His devastated expression vanished in an instant as the corners of his wilted lips turned upwards into a sly smile. The old man lunged towards me with frightening agility, and the next thing I knew I was running as fast as my legs could carry me. An incredible surge of fear flooded my veins; not once did I dare look back, afraid of what I might see. When I finally reached the safety of my tenth-story apartment, I slammed the door shut before barricading it with a chair. My heart pounded thickly in my chest as I strained my ears to listen for approaching footsteps.

Several tense but uneventful moments passed, followed by several more. Eventually I dared to breath a faint, shaky sigh of relief.

Then I heard it.

Tap. Tap. Tap.

A crashing wave of dread swept over me. I turned slowly towards the glass door leading to my apartment balcony and saw the old man standing outside, grinning wickedly as he drummed his fingernails on the glass.

Tap. Tap. Tap.

I watched in horror as dark seawater poured from the old man's mouth and nose and trickled from his eyes, soaking his clothes and the balcony floor. The horrid stench of decay and rotted seaweed filled my nostrils to mingle hideously with the ocean's scent.

I tore my gaze away from the ghastly figure on the balcony and bolted into my bedroom before locking the door and sinking onto the floor. I sat there helplessly for what felt like an agonizing eternity, drenched with panic-laden sweat and nearly hysterical with fear, desperately praying that the old man wouldn't shatter the glass and step foot into my home. My indescribable terror reached dizzying heights and grew more excruciating with every passing minute, rendering me certain that I would soon be driven mad by unbearable apprehension. Though I heard nothing but benign quiet for the rest of the night, it wasn't until the first rays of sunlight began to peer through the bedroom window that I finally summoned enough courage to rise to my feet and cautiously open the bedroom door.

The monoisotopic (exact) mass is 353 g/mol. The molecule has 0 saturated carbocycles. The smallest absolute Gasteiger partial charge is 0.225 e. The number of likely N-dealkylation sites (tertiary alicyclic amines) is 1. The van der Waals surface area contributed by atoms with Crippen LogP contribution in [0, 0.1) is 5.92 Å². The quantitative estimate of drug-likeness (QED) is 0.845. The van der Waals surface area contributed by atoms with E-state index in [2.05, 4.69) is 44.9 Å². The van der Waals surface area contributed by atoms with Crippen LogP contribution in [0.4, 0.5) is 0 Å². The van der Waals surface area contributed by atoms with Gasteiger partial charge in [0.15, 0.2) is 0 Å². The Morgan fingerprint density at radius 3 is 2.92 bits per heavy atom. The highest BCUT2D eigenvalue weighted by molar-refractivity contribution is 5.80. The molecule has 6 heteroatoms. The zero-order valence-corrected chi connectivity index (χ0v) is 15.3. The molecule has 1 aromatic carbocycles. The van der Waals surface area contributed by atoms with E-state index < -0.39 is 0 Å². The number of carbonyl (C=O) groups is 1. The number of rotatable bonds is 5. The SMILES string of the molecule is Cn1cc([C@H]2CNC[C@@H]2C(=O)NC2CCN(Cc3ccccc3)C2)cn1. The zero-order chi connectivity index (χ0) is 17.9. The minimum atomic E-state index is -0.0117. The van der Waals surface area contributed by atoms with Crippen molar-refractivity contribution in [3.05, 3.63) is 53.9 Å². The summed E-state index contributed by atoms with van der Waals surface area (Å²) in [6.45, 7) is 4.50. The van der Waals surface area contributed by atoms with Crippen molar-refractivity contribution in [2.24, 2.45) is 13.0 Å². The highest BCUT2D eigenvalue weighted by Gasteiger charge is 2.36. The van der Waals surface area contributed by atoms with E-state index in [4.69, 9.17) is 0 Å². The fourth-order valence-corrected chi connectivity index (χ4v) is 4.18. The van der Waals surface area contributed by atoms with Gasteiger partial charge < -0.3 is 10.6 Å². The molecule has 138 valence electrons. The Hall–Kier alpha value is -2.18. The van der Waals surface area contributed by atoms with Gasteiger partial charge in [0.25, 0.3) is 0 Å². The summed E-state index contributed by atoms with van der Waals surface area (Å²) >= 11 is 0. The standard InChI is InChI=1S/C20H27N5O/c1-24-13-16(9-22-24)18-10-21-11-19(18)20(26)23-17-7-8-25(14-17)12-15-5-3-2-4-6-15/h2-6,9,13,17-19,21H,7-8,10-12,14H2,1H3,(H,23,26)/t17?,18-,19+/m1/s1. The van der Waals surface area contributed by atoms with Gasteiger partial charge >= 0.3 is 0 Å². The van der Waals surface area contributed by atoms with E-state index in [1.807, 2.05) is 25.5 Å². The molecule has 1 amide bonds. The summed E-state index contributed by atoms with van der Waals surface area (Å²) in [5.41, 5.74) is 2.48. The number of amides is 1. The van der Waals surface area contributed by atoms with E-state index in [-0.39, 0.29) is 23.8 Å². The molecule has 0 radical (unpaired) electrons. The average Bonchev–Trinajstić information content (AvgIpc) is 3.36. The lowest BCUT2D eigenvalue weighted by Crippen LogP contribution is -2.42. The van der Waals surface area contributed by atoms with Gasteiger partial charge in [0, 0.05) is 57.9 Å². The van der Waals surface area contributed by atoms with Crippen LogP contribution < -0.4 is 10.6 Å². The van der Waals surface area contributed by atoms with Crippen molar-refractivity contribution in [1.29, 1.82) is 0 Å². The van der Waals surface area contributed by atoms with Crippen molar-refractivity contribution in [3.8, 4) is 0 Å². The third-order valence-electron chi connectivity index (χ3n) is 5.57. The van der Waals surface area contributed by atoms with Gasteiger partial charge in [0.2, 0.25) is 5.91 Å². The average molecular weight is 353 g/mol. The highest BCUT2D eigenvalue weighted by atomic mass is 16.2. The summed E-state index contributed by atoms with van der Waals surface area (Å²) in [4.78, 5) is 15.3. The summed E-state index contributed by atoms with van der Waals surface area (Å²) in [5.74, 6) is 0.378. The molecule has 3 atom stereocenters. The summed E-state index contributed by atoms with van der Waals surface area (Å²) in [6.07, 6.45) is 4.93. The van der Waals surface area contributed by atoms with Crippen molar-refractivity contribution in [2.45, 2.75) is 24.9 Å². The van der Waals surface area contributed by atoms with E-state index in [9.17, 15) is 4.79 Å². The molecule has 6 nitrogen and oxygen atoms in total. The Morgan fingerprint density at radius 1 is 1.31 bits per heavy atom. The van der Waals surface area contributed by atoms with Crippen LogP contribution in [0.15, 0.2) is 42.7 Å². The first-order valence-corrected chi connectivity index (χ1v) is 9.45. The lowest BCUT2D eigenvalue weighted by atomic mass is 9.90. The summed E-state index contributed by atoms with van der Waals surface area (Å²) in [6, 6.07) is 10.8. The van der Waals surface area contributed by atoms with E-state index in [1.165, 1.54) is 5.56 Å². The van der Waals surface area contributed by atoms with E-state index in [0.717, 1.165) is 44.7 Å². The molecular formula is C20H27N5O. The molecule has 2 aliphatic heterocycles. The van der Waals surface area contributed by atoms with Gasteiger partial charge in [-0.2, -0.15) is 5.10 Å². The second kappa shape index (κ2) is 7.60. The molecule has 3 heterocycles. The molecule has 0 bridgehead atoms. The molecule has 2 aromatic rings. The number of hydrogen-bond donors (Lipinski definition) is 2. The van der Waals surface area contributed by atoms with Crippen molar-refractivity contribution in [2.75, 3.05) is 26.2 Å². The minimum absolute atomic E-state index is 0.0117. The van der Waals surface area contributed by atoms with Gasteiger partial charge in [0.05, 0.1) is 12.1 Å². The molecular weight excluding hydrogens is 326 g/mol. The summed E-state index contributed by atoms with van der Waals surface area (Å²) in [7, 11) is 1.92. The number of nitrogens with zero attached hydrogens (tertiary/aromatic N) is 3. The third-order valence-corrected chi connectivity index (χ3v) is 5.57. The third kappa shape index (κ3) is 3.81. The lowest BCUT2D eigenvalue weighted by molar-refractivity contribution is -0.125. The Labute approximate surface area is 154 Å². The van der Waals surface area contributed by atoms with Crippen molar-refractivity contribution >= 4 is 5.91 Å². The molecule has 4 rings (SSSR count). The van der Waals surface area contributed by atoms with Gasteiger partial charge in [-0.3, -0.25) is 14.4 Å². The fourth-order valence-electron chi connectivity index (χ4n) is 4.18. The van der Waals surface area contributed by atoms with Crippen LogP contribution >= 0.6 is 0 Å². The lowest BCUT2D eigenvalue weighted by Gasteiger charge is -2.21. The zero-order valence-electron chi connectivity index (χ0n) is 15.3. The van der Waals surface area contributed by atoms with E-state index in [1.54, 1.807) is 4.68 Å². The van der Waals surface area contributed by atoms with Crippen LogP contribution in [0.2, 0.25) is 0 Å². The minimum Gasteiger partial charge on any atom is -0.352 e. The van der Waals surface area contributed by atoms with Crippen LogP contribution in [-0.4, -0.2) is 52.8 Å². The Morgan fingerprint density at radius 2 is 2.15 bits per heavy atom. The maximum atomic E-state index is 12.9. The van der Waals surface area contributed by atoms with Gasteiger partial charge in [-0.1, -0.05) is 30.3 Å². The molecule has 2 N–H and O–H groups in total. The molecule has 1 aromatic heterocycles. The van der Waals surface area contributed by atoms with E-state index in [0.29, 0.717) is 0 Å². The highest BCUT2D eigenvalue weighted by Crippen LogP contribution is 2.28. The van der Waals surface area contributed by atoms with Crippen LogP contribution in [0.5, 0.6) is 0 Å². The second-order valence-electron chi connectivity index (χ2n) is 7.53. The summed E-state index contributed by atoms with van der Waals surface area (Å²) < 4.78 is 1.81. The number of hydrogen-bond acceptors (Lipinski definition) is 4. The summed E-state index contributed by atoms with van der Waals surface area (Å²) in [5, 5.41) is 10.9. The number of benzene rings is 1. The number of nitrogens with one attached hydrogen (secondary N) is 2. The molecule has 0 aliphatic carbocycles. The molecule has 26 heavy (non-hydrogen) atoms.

The apartment appeared as ordinary and untouched as it'd been before I left for the beach. The only evidence of my incomprehensible ordeal was the chair still propped against the front door and the dark puddle drying on the balcony.

I went to work in a daze. My memories of that day exist only in hazy fragments—my ashen reflection staring back at me in the restroom mirror as I splashed cold water onto my face, the incessant ringing of my office phone as I sat numbly at my desk, my visibly-frustrated boss rubbing his temples as I mumbled little more than a scant few words during the meeting I'd so painstakingly prepared for. I felt like I was staggering through a heavy fog with no end in sight, where I could think of nothing but the night's horrifying events. Exhausted and overwhelmed, I left the office early to go home. I took a sleeping pill and climbed into bed, where I soon drifted off into what I hoped would be a dreamless slumber.

I slept deeply and awoke the next morning feeling sluggish. I emerged groggily from my blankets, opened my bleary eyes, and felt a gasp rise up my throat like rancid bile.

Trailing across the bedroom floor, up the walls and along the ceiling before coming to a halt directly above my bed, was a path of wet shoe prints.

I wish I could claim that I was brave. If I had been brave, if I had scrubbed away the shoe prints and attempted to do something, anything, to protect my home from the gray-clad stranger, then perhaps my life would have turned out drastically different than the bleak existence I live today and these words would have never been penned.

But the truth is that I am not a brave man. The truth is that I packed whatever I could fit into my suitcases, bought a train ticket, and left that very morning.